That at night we exchanged fluids and rags

I came back from Poland, Mummy
I have almost made it all right
But tell if it’s possible Mummy
Could I have fun in Eilat?
But tell if it’s possible Mummy
To send me at once to Eilat

נסענו לפולין אמא
נשלחנו לספוג רשמים
כתבתי הכל כן אמא
בואי שמעי איזה קטעים
הגענו לאושוויץ אמא
לראות את תאי הגזים
במלון מרוב זעזוע
הזמנו גם שני חשפנים

ביקרנו בגטו אמא
או מה שנשאר מהקיר
ביזבזתי המון כן אמא
לסבל יש גם מחיר

היה מחריד הו אמא
נכנסנו למשרפות
ובערב היה לנו רגע
עשינו בקניון קניות
סיירנו גם בטרבלינקה
בדמעות הנפנו דגלים
ומרוב שכאב לנו אמא
בלילה החלפנו נוזלים

חזרתי מפולין אמא
הפכתי לגבר כמעט
אבל אם אפשר אז אמא
אני רוצה גם לאילת
אבל אם אפשר שוב אמא
אני רוצה גם לאילת

Top Ten Most Offensive Israeli Ads – Part 2

Over the years, the Israeli ad agencies seem less and less connected to the human experience and more and more willing to use anything to sell everything. In this list I attempt to countdown the most offensive advertisements created in Israel in recent years, in the hope of using shame as an incentive to be more creative.

While part 1 of this list focused on ads that were particularly insensitive towards historical tragedies of other nations, part 2 focuses on ads that use sexual harassments and hints of pedophilia as their storyline. Every time each of the following ads was criticized by the media and by consumers, the admen had the same exact response, claiming it was all done with a tongue-in-cheek approach, accusing the critics of being humorless sticks-in-the-mud.

2006 – Chipsi Free TV Ad – McCann Erickson

httpv://www.youtube.com/watch?v=71sT12KwS84

A young boy in a Hugh Heffner bathrobe tells his mom to relax as he gets a visit from two teenage blondes. Had it been a young girl getting a visit from two high school guys, there is no doubt in my mind there would have been cries of pedophilia.

2008 – Nescafé Taster’s Choice TV Ad – McCann Erickson

httpv://www.youtube.com/watch?v=XIPk2aad874

The new Mrs. Robinson apparently now has a craving for instant coffee and a different bachelor, dispensing sexual innuendos that would have been considered too shallow and obvious by 1980s porn directors. Nothing new, just your run-of-the-mill insult to intelligence.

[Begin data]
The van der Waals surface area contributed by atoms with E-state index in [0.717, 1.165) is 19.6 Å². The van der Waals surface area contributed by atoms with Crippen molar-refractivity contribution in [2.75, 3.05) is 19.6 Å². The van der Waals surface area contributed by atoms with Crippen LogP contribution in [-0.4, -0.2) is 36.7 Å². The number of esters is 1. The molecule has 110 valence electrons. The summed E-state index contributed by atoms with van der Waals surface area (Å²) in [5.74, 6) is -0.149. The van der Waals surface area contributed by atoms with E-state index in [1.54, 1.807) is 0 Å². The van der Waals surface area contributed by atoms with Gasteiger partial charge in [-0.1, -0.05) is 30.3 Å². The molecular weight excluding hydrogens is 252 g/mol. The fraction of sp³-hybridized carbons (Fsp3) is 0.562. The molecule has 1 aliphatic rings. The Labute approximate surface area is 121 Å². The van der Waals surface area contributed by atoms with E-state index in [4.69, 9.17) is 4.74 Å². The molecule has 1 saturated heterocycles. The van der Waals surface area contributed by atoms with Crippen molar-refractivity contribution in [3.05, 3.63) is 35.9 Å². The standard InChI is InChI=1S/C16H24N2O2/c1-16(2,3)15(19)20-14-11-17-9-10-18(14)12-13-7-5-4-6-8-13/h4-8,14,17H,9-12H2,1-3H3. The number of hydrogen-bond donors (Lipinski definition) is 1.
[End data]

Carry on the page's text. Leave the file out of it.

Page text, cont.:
2008 – Kotex Dry & Soft Night TV Ad – McCann Erickson

httpv://www.youtube.com/watch?v=oAX0rDqLCdo

This is another example of a brainstorming joke that should have never left the ad agency’s conference room. Parents watching this ad with their kids are not only forced to answer questions about doggy style and the meaning of 69, but are also forced to try and explain how sexual positions correlate to female hygiene products. Totally inappropriate.

2007 – Lighting Warehouse TV Ad – Inbar-Merhav-Shaked

httpv://www.youtube.com/watch?v=JS1muFSM8ZU

Miki Buganim, an Israeli hairstylist and a D-List celebrity, harasses salesmen with lighting-related sexual innuendos, looking for something for his bedroom, appreciating the fact that it bends – the light fixture, that is – and upon hearing about the 70% discount, stating he would have also agreed to 69.
Since I find a good portion of all Israeli ads to be superficial and insulting to the intelligence, I actually consider this ad to be refreshing, believe it or not. Buganim, an effeminate gay guy, sexually harassing other people in a commercial, is actually progress in a twisted kinda way. Just like gay couples who want to hop on the marriage wagon, clearly seeing that half of the straights experience buyer’s remorse – when a gay guy sells, you know Israeli society had made some progress.

Blogging: The Tipping Point

Update: This post discusses TipJoy, which has now shut down its service. More info here.

Most bloggers and small content-providers do not expect to earn money that way. They do it for the fun of it, writing about things close to their heart. But everyone needs to feel the love, and so bloggers take comfort in the rising number of visitors, the search terms that led visitors to the website, and by the comments left.

When that initial love fades, many bloggers post a PayPal donation button or an Amazon Honor System paybox, to allow readers to leave small cash tips as a way of saying thank you for the content provided. The thing is, as most people read multiple blogs daily, it usually takes an extraordinary event to make a reader step out of his comfort zone, login to his PayPal account and actually send a buck.